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Variant frequency, effect size and GWAS limitation

September 4, 2017

 

Figure below very well explains two important attributes of a variant: population frequency (to avoid confusion, we use "population frequency" instead of "allele frequency".) and effect size. Evolution dictates that variant's population frequency is generally inversely proportional to its effect size. 

 

 

To detect significant association between a variant and specific phenotype, the variant has to meet either one of two prerequisites:

  • The variant has to have at least modest population frequency.

  • The variant has to have at least modest effect size.

 

 

For the most simple case, variants may have high population frequency and high effect size at the same time (upper-right). One example would be APOE4: a high penetrance variant with modest population contributes to alzheimer's disease. However, it is biologically reasonable to assume that only a few variants may belong to this category because of purifying selection.

 

On the other hand, Rare variants with small effect size (lower-left) are very hard to detect with GWAS for the reason mention earlier. But we usually don't put much attention on them anyway as they contribute to the phenotype so little.

 

Now, the challenge is identifying those between the parallel dash in figure above. GWAS works best with common variants (lower-right). however, variants identified by this approach only have modest effect size and can not fully account for the phenotype susceptibility.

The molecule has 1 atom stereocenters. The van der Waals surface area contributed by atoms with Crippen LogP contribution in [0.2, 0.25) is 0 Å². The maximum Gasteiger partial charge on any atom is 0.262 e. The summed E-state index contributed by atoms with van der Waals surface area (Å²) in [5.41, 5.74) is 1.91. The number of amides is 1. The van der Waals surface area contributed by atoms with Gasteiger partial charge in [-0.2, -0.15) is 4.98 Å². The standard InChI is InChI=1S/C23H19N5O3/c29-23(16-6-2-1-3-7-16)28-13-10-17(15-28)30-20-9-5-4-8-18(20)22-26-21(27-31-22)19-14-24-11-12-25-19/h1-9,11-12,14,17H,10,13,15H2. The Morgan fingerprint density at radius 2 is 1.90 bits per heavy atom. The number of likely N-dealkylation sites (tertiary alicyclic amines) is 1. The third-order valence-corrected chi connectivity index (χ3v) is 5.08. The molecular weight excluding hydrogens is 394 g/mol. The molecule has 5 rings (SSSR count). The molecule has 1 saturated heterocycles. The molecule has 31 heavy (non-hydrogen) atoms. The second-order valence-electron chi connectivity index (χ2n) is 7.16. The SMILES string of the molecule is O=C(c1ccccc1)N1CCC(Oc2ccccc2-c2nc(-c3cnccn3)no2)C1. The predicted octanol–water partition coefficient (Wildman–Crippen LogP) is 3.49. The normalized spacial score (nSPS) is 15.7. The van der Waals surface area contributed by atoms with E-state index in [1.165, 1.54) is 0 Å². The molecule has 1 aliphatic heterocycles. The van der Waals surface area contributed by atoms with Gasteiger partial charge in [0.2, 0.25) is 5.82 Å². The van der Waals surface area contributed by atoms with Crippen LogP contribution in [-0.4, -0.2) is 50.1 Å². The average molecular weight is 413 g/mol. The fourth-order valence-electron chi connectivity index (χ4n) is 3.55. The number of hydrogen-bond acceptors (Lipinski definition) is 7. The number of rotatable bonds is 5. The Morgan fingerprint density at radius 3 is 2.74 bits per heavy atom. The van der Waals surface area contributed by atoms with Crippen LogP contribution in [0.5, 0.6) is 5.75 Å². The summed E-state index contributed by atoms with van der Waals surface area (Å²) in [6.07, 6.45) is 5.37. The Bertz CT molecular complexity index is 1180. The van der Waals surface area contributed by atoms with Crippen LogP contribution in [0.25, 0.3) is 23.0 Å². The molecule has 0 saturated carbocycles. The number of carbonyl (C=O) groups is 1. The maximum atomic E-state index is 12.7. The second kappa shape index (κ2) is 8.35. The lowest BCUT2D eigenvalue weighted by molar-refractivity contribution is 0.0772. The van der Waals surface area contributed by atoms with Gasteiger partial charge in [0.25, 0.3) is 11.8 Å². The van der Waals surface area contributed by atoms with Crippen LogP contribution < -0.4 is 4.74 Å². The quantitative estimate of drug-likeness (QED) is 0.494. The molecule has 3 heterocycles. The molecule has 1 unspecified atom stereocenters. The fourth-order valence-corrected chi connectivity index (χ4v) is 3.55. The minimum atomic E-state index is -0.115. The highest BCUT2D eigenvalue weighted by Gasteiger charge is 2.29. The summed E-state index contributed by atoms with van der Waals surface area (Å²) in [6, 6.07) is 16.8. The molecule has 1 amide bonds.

Rare variants (upper-left) are hard to be detected by this technique because:

  • Genotype chips, as the common GWAS platforms, is based on linkage disequilibrium. Very rare mutations are usually not included in the chip. BeadChip offers the most optimal and comprehensive set of both common and rare SNP content from the 1kGP (MAF>2.5%) for diverse world populations. However, such MAF is still too high for many rare variants. NGS can solve such limitation.

  • For variant with very low population frequency, it is difficult to find enough cases and get significant association. To identify a variant with population frequency of 1% and penetrance of 1% using Chi-square test would require 20,000 cases and 20,000 controls for 80% power. For variants with population frequency of 0.5%, it is almost impossible to get sufficient sample size.

To detect such rare variants, linkage study is probably a better alternative as long as you have pedigree and the penetrance is high , for example BRCA to breast cancer.

 

 

Missing heritability issue

For the vast majority of complex traits, < 10% of the genetic variance is explained by common variants so far. This missing heritability can be explained by:

  • multi-gene interaction

  • gene-environmental interaction

  • structural variation

  • rare mutation

  • phenotypic robustness

     

     

     

     

     

     

     

     

     

 

 

 

 

 

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